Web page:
Involvement of calcium in the mevalonate-accelerated degradation of 3-hydroxy-3-methylglutaryl-CoA reductase

J. Roitelman, S. Bar-Nun, S. Inoue, R. D. Simoni

Research output: Contribution to journalArticlepeer-review

Abstract

3-Hydroxy-3-methylglutaryl-coenzyme A reductase (HMG-CoA reductase), the rate-limiting enzyme in the biosynthesis of cholesterol and isoprenoids, is subject to rapid degradation which is regulated by mevalonate (MVA)-derived metabolic products. HMG-CoA reductase is an integral membrane protein of the endoplasmic reticulum, the largest nonmitochondrial pool of cellular Ca2+. To assess the possible role of Ca2+ in the regulated degradation of HMG-CoA reductase, we perturbed cellular Ca2+ concentration and followed the fate of HMG-CoA reductase and of HMGal, a fusion protein consisting of the membrane domain of HMG-CoA reductase and the soluble bacterial enzyme β-galactosidase. The degradation of HMGal mirrors that of HMG-CoA reductase, demonstrating that the membrane domain of HMG-CoA reductase is sufficient to confer regulated degradation (Skalnik, D. G., Narita, H., Kent, C., and Simoni, R. D. (1988) J. Biol. Chem. 263, 6836-6841; Chun, K. T., Bar-Nun, S., and Simoni, R. D. (1990) J. Biol. Chem. 265, 22004-22010). In this study we show that the MVA-dependent accelerated rates of degradation of HMG-CoA reductase and HMGal in cells maintained in Ca2+-free medium are 2-3-fold slower than the rate of degradation in cells grown in high (1.8-2 mM) Ca2+ concentration. This effect is reversed upon addition of Ca2+ to the medium. Furthermore, when cells maintained in high Ca2+ are treated with 1 μM ionomycin, the MVA-dependent accelerated degradation of HMG-CoA reductase and HMGal is also reduced about 2-3-fold. This inhibition is not due to a Ca2+-dependent uptake or incorporation of MVA into sterols, since these processes are not affected in the absence of external Ca2+. In addition, cobalt, a known antagonist of Ca2+-dependent cellular functions, totally abolishes (IC50 = 520 μM in the presence of 1.8 mM extracellular Ca2+) the MVA-accelerated degradation of HMGal. These results suggest that Ca2+ plays a major role in the regulated degradation of HMG-CoA reductase.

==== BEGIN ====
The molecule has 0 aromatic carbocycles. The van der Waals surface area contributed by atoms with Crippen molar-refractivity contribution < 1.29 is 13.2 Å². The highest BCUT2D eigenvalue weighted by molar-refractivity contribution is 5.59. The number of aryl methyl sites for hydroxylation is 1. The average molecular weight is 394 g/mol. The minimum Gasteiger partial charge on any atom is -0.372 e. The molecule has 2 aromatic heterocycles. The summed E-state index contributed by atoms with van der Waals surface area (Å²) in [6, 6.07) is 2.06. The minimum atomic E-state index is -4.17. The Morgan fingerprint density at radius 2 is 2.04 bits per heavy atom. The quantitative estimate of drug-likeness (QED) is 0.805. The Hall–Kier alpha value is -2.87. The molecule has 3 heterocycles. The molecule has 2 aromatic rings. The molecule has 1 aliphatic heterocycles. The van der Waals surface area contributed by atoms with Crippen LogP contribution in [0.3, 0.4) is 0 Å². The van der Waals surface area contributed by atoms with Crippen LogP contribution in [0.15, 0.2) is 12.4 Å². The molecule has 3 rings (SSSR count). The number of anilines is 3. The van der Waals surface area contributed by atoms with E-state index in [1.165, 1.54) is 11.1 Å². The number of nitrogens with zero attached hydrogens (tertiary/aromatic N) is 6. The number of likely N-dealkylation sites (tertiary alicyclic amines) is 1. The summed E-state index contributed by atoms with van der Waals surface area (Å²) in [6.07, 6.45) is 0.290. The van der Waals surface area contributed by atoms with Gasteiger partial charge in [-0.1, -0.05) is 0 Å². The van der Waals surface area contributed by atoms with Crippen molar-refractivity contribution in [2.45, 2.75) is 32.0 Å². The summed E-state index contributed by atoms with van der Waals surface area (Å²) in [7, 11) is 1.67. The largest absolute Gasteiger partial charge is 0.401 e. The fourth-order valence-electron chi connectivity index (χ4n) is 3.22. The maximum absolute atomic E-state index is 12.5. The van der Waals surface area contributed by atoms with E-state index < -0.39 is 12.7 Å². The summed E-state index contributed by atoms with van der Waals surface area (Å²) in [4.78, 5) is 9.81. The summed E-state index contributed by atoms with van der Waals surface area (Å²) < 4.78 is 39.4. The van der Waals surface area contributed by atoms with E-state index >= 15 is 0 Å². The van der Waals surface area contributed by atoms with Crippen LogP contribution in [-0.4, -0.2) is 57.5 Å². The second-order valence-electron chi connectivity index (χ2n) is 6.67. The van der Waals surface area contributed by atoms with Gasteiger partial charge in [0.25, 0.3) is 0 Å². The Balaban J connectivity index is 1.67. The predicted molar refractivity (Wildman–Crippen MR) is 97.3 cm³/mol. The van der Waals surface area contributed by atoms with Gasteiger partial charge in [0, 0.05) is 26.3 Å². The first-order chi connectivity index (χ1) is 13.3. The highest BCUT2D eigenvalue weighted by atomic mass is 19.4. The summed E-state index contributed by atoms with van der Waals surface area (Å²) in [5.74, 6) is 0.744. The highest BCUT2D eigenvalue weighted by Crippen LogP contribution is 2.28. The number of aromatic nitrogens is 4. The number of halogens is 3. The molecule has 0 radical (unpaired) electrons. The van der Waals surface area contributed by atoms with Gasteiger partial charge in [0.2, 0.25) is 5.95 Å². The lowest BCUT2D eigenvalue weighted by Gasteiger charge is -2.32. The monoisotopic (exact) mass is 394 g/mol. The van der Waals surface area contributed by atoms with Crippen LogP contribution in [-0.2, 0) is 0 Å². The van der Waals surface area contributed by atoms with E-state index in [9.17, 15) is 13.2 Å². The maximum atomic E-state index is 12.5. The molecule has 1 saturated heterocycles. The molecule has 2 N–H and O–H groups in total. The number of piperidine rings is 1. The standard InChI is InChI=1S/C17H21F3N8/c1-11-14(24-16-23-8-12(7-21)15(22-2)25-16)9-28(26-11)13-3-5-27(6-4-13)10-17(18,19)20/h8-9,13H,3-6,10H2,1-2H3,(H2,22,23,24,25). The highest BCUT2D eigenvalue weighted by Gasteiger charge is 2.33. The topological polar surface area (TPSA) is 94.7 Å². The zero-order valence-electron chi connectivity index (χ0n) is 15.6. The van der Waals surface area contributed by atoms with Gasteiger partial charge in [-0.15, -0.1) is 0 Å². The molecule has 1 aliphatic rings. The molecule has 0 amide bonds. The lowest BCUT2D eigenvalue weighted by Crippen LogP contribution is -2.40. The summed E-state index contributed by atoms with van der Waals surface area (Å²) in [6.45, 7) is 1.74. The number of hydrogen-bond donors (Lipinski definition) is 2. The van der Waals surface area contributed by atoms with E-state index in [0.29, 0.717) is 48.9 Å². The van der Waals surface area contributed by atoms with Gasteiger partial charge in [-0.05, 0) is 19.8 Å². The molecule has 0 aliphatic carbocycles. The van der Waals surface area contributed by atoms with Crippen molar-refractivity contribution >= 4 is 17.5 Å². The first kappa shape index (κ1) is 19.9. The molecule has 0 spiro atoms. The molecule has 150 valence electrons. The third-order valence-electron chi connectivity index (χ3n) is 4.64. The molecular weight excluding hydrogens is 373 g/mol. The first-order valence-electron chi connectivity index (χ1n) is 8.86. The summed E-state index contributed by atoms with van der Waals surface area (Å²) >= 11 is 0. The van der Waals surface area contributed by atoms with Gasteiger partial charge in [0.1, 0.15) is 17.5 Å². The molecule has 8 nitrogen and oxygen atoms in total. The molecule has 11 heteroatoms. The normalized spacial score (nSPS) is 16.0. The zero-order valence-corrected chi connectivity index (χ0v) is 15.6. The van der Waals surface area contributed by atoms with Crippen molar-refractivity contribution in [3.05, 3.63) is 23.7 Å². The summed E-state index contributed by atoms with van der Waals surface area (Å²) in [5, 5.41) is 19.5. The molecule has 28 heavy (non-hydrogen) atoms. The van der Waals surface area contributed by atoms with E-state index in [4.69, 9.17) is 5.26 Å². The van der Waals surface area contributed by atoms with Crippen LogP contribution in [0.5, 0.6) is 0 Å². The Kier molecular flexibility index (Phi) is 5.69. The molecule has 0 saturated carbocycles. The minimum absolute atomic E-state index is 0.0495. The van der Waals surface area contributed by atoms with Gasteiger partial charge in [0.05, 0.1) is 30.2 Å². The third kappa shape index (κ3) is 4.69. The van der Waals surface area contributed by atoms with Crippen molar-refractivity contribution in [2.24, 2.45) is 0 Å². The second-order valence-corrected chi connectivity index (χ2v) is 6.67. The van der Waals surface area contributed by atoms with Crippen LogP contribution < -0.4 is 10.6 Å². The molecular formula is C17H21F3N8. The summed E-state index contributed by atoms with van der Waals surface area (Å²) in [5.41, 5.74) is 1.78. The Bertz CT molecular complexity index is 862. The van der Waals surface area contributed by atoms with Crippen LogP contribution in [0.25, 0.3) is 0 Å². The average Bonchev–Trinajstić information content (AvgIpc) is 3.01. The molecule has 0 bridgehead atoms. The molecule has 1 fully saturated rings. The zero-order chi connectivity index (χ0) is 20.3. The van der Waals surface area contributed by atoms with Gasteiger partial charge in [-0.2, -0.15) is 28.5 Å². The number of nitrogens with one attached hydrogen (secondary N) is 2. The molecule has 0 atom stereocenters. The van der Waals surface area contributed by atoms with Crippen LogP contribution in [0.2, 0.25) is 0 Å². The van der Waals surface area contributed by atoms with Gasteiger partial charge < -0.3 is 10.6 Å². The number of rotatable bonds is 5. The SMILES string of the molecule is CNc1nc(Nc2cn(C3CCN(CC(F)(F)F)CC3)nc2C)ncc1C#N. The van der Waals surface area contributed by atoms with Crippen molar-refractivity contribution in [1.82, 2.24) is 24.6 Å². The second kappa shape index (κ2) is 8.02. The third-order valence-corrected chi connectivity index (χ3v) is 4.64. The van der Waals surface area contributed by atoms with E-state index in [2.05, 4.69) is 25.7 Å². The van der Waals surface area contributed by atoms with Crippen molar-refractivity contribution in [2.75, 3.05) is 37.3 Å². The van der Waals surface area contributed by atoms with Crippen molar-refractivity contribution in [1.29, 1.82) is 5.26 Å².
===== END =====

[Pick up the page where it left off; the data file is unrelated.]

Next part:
Original languageEnglish
Pages (from-to)16085-16091
Number of pages7
JournalJournal of Biological Chemistry
Volume266
Issue number24
StatePublished - 1991
Externally publishedYes

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